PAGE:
A very decayed oak monolith

Very near to where I was earlier today, I spotted this oak monolith. Clearly very significantly decayed, most of the structure is now void of bark and the central butt region is completely hollow. On one of the sections that has retained bark at the base, I spotted what may have been a site where sporophores of the fungus Pseudoinonotus dryadeus has been – in the second image, we can see some small black fungal remnants, and one segment of a bracket is wedged into the ground very close by (as shown in the third image). Whether the fungus had colonised before the oak was monolithed or after I could not say (assuming it is indeed Pseudoinonotus dryadeus), though if it colonised before (which is likely) then that may explain why it was monolithed.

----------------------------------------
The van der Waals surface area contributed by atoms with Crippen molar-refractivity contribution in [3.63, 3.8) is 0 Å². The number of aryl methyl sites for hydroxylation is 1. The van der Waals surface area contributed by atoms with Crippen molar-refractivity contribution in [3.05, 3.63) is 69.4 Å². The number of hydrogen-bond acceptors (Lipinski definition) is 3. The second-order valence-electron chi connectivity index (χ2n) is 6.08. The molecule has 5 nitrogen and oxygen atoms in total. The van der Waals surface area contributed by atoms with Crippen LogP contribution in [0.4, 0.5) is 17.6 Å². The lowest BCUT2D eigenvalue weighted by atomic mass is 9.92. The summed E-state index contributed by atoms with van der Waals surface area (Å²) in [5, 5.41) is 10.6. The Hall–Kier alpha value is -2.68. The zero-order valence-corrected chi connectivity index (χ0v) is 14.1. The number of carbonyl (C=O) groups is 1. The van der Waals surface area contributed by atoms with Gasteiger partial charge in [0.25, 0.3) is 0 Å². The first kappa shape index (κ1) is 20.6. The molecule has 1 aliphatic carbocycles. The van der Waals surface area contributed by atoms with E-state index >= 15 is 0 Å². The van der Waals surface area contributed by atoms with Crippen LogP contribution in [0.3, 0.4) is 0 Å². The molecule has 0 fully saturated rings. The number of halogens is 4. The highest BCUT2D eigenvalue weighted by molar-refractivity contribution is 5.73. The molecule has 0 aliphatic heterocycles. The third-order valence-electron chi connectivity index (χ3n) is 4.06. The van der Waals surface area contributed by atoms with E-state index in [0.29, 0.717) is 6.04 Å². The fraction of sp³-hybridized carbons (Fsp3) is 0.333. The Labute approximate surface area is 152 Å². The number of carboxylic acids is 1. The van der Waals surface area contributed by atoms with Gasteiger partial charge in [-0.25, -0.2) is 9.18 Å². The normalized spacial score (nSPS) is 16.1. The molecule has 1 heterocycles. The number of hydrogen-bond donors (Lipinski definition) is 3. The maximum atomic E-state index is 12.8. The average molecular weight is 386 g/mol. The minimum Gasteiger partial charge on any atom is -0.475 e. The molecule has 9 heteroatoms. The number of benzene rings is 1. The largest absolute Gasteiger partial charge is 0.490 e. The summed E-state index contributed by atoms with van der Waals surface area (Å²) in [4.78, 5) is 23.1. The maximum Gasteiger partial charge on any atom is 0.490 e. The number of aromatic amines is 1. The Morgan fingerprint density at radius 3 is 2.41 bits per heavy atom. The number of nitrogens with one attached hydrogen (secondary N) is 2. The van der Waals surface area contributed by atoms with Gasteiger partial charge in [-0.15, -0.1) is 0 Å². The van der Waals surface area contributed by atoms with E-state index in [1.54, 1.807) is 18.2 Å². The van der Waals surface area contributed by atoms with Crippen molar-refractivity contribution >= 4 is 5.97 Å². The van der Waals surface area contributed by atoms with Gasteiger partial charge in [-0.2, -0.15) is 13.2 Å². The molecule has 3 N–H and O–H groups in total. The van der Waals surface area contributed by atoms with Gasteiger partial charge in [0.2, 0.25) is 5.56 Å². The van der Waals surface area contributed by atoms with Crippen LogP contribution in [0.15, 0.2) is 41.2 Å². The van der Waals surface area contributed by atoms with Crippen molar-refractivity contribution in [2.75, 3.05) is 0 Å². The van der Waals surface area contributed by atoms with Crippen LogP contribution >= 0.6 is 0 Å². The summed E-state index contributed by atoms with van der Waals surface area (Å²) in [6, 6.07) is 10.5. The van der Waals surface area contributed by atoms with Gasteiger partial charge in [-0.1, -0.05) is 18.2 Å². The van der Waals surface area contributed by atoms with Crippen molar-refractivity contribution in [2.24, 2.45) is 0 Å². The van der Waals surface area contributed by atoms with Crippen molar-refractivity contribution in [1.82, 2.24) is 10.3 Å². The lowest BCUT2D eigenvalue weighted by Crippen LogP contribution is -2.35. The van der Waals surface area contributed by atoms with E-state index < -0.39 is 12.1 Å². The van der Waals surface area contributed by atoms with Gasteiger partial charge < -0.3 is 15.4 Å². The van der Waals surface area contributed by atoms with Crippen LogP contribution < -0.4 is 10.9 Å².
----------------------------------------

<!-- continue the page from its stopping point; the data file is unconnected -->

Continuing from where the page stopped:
The monolith in all its glory.
The small black marks appear to be sites where old fungal brackets sat. I suspect that these may have been Pseudoinonotus dryadeus.
The remnants of one bracket can be found within 20cm of the tree. The brackets of Pseudoinonotus dryadeus persist in a hardened and blackened state (long, at times) after falling from the tree. This section of fungal sporophore therefore has the markings of such a species.
A very decayed oak monolith

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